• Aquino and his spokesman


    Just two weeks ago, it was Palace spokesman Edwin Lacierda who was called a liar. And not just by any Chinese official but by Hong Kong Chief Executive Leung Chung-yin.

    The official angrily called for a press conference on October 11 after Lacierda reported that in the meeting between President Aquino and the Hong Kong Special Administrative Region chief executive during APEC meeting in Bali on October 7, both “had agreed to put the (Luneta hostage) issue behind them.”

    Leung however retorted: “It was not like my meeting with him was to talk about how to put the issue behind us. This is absolutely not the case.”

    And then two days ago, it was the spokesman of China’s foreign ministry Hua Chunying, who called Aquino a liar, an embarrassing allegation posted in their website for the world to read.

    I don’t remember reading such an allegation ever made by any foreign ministry against the head of state of another country. Here’s the foreign ministry spokesman’s words, verbatim, as it appears on their website.

    Chinese foreign ministry website saying Aquino lied.

    Chinese foreign ministry website saying Aquino lied.

    “Q: Philippine President Aquino reportedly said on October 23 that he did not talk about the Hong Kong hostage incident with Premier Li Keqiang during their brief meeting on the sidelines of the meetings of East Asia Leaders. What is China’s comment? (Aquino’s statement was made during the open forum after his speech at the Foreign Correspondents Club of the Philippines, or Focap.)

    A: Relevant remarks by the Philippine side is [sic]totally untrue. I have already briefed the journalists on October 11 about Premier Li Keqiang’s short discussion with President Aquino on the Hong Kong hostage incident in Brunei on the sidelines of the meetings of East Asia Leaders in the VIP room of the venue. Weonce again urge the Philippine side to earnestly respect the feelings of the families of the victims, take this issue seriously and offer a fair and reasonable solution as soon as possible.”

    Aquino lied about domestic affairs in that Focap speech, that the controversy over his “Disbursement Acceleration Program” was a plot hatched by the three senators whom he wants jailed for plunder.

    In that same event, he lied about his meeting with the Chinese premiere. With our President being our face to the world, he’ll be creating an image abroad of Filipinos as congenital liars. Somebody stop him.

    * * *

    Aquino’s explanation made in the same Focap event, why he refuses to apologize over the Luneta hostage crisis in August 2010 that led to the killing of eight Chinese nationals is so shocking—and to be blunt about it, bone-headed—that at first I couldn’t believe what I was reading.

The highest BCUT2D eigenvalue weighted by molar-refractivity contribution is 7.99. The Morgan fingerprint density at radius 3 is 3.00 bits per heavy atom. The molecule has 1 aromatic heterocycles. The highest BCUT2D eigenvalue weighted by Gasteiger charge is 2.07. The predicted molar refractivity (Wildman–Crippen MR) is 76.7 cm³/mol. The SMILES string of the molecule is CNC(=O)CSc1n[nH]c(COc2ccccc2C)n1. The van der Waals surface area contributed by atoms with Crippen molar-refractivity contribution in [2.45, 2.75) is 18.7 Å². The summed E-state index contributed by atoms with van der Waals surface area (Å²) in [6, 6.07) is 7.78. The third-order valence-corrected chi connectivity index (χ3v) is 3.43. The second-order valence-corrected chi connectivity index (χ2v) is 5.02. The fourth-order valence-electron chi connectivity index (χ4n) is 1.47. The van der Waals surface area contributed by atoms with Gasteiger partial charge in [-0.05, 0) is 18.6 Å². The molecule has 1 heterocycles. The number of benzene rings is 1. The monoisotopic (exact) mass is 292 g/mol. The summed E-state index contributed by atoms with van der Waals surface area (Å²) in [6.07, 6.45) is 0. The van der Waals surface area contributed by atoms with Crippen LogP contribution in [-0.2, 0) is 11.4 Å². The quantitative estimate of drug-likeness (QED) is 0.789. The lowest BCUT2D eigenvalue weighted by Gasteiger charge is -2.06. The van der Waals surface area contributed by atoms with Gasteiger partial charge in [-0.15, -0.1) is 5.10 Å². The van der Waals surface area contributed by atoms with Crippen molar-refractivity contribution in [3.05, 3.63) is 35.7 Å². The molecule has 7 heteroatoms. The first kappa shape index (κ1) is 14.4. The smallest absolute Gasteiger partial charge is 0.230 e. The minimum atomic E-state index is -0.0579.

But his words were posted in the government’s website, its Official Gazette, and I copy verbatim:

    “Our position is the act of one individual (who was) probably mentally unstable at that point in time, should not be construed as the act of the entire country, and therefore, we have, again, we reiterated our utmost regret as to what has happened.”

    I need not really point out how preposterous and idiotic Aquino’s explanation is, but just to be sure, the Chinese are not claiming that hostage-taker former police captain Rolando Mendoza represents the act of Filipinos, that they are asking him to apologize for that egomaniacal murderer’s crimes.

    Rather, and this is clear to everyone except Aquino it seems, the relatives’ victims and now both Hong Kong and China’s leaders are asking him to apologize for his government’s bungling and criminal negligence in responding to the hostage-taking situation. Nobody, but nobody is contesting that Aquino’s officials and police botched their handling of the crisis.

    Even the so-called inter-agency “Incident Investigation and Review Committee” Aquino set up, headed by his prime attack dog, Justice Secretary Leila de Lima, concluded so.

    It even recommended the filing of criminal and administrative charges against 15 officials, including then Manila Mayor Alfredo Lim, the vice mayor then Isko Moreno, and Interior and Local Government Undersecretary for police affairs Rico Puno.

    Aquino however disregarded the report’s main recommendations, and charged only five police officials on the ground during the crisis and, solely on the basis of the hostage-taker’s allegations, deputy Ombudsman Emilio Gonzalez 3rd, one of the most respected officials in that anti-graft agency. That official was charged “for gross neglect and administrative misconduct” for taking too long to act on the plea filed by the hostage-taker at his office to clear him of extortion charges he was found guilty of in 2010, and that criminal’s claim that Gonzalez was extorting P150,000 from him for a favorable action.